Suffer the Little Children

In August, Daniel R. Ferris, a volunteer Sunday School teacher in Millbury, Massachusetts, confessed to sexually abusing six children in his United Church of Christ congregation. The children liked Mr. Ferris. Their parents respected him. And the church trusted him enough to allow him to teach its youngsters about God.   One month before Ferris's arrest, Waterbury, Connecticut police arrested another trusted individual-their mayor, Philip Giordano, 38, a respected lawyer and former Marine. Giordano was charged with two counts of "sexual activity" involving a child.   Every day, it seems, there are reports like this. Is this an epidemic? And what is sexual abuse? It is any sexual touch by force, trickery, or bribery between two people where there is an imbalance of age, size, power, or knowledge. Most victims are between the ages of eight and thirteen years old, boys as well as girls. Child sexual abuse is a problem within secular society and within the Christian community as well.   We are shocked, disgusted, and embarrassed by adults who abuse children sexually. Yet our society has long tried to ignore and hide this dark problem. It wasn't until 1871 that a group formed in the United States to oppose the abuse of children. In 1866, when adoptive parents abused little Mary Ellen Wilson, there was nobody other than the American Society for the Prevention of Cruelty to Animals to intervene!   A new study released in September by the University of Pennsylvania reports that child sexual exploitation in North America is far more widespread than previously documented. In the United States, the study reports, 325,000 children are subjected to sexual exploitation each year.   "The magnitude of the problem is really something that is not understood," said Professor Richard J. Estes, one of the study's researchers.   Sexual abuse is unlike any other childhood abuse. It is degrading, painful, and confusing to a child. And it robs a child of a childhood-which, once lost, can never be recovered. Childhood sexual abuse leaves its young victims suffering a deep sense of shame, guilt, and worthlessness. It leaves a permanent scar.   Victims of child sexual abuse often develop sexual problems themselves, either promiscuity or asexuality. They may deal with numerous other problems including eating disorders, low self-esteem, and difficulty establishing and maintaining healthy relationships. Sexual abuse is such a horrifying violation of a child that it is almost impossible to ever erase the damage done.   Who are the sexual abusers of America's children? The answer may startle you. The new study reports that only 4 percent of sexual assaults on children are committed by strangers. The child's own relatives are responsible for 47 percent of all sexual assaults. And acquaintances of the child, like a teacher, a coach, or a neighbor, commit 49 percent of all sexual abuses. In other words, most abused children know, love, and trust the people who sexually molest them.   People like Daniel Ferris, the Sunday School teacher in Millbury, Massachusetts. People like Philip Giordano, the former mayor of Waterbury, Connecticut.   Understanding the problem is the first step of responsibly dealing with it.       For further reading:   Laurie Goodstein, "Child Sex Case Brings Battle on Admission to Clerics," CNN Online, Aug. 31, 2001.   "Mayor Arrested on Sexually-Related Charges Involving Child," CNN Online, July 26, 2001.   "Children's Sexual Exploitation Underestimated, Study Finds," The New York Times, September 10, 2001.   Denise George, God's Heart, God's Hands: Reaching Out to Hurting Women (New Hope Publishers, 1998), pp. 91- 96.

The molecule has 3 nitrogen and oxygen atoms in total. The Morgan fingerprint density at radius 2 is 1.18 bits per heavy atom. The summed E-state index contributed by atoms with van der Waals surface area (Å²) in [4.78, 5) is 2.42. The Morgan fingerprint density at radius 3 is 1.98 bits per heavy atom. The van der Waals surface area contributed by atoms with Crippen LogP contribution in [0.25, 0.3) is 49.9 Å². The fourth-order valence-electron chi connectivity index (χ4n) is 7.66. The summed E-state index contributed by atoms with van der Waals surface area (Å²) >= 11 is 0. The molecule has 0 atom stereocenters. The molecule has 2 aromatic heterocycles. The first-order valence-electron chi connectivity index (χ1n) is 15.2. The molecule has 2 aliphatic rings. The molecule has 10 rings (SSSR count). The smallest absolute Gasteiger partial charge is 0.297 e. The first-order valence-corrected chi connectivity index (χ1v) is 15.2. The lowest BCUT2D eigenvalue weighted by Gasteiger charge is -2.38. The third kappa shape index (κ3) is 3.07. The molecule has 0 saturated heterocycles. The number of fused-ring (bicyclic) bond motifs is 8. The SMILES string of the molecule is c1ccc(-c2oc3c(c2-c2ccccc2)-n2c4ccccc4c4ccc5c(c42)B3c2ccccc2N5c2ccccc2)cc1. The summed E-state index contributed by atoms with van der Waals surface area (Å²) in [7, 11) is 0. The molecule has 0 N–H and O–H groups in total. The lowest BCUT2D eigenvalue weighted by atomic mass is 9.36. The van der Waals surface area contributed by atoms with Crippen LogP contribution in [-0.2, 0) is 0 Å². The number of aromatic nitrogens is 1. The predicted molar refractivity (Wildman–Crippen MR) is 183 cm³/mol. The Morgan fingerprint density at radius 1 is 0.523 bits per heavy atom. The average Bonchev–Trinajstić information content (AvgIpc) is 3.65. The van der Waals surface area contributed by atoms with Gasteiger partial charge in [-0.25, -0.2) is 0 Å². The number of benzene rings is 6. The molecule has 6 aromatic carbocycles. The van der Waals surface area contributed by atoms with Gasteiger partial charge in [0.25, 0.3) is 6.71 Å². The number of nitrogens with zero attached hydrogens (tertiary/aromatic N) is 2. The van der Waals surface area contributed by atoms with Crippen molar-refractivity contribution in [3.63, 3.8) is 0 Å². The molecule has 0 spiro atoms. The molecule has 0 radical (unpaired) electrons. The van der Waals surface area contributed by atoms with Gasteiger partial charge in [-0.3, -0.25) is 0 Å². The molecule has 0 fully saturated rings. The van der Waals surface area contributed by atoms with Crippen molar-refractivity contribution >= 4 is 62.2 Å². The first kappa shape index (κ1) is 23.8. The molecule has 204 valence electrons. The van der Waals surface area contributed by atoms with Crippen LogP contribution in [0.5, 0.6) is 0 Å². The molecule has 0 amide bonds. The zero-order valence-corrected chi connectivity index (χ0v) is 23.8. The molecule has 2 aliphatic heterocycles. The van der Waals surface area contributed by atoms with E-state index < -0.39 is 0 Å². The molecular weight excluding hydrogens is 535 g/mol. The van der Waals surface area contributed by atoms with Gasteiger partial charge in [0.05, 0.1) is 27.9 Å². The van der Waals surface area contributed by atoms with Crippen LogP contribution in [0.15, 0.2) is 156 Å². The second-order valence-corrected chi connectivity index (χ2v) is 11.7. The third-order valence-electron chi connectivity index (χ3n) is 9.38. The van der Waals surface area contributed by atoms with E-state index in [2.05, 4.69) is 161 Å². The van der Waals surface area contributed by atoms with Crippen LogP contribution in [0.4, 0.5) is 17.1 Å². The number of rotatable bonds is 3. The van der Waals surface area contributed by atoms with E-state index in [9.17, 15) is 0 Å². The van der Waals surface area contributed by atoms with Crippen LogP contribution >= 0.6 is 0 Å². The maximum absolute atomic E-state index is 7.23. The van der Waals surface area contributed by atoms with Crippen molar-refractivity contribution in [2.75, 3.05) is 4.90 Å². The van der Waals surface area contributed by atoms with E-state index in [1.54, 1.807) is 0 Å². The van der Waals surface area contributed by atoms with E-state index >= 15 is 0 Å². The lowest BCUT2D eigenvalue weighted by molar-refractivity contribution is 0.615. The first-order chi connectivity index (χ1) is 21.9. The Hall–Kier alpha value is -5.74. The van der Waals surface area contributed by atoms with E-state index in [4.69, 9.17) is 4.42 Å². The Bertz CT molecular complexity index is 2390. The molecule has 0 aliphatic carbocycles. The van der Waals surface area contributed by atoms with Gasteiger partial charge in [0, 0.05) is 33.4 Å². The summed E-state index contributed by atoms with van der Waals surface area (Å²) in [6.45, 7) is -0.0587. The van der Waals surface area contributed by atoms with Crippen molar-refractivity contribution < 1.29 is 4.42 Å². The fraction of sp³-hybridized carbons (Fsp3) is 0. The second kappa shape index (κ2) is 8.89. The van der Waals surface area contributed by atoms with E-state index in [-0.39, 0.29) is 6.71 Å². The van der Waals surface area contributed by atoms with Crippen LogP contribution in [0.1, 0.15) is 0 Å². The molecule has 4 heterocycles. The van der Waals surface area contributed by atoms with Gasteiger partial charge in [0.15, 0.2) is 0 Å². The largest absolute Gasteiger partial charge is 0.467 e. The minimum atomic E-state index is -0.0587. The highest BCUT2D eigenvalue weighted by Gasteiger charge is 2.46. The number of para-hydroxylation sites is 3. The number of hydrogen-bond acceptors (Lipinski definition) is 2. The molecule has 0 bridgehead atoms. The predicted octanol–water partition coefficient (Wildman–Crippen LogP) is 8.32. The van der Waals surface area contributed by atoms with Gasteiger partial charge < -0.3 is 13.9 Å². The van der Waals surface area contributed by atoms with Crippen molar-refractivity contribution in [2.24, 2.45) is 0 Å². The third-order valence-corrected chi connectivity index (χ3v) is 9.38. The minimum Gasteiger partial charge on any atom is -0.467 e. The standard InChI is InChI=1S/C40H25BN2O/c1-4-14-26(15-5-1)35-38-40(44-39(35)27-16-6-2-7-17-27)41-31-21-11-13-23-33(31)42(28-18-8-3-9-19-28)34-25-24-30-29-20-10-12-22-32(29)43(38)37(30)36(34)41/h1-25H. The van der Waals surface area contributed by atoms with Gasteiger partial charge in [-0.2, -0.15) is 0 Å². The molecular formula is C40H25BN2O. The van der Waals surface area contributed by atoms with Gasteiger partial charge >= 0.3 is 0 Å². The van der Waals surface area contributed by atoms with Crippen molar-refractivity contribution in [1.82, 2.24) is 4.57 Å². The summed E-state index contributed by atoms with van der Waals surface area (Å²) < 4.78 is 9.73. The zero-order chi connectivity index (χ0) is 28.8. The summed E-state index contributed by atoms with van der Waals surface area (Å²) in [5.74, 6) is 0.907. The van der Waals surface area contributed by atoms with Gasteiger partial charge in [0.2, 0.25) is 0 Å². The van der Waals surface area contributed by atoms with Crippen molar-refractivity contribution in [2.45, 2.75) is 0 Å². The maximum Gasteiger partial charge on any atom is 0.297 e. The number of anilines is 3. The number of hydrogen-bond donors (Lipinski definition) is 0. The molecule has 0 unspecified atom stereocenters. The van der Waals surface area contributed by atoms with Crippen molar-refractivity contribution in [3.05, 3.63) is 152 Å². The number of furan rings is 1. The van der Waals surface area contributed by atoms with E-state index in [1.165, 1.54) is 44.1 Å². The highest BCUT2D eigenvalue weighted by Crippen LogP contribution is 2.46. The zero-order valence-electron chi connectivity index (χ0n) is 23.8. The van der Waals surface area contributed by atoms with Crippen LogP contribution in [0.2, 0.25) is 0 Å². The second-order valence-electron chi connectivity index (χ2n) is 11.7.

Chuck Colson


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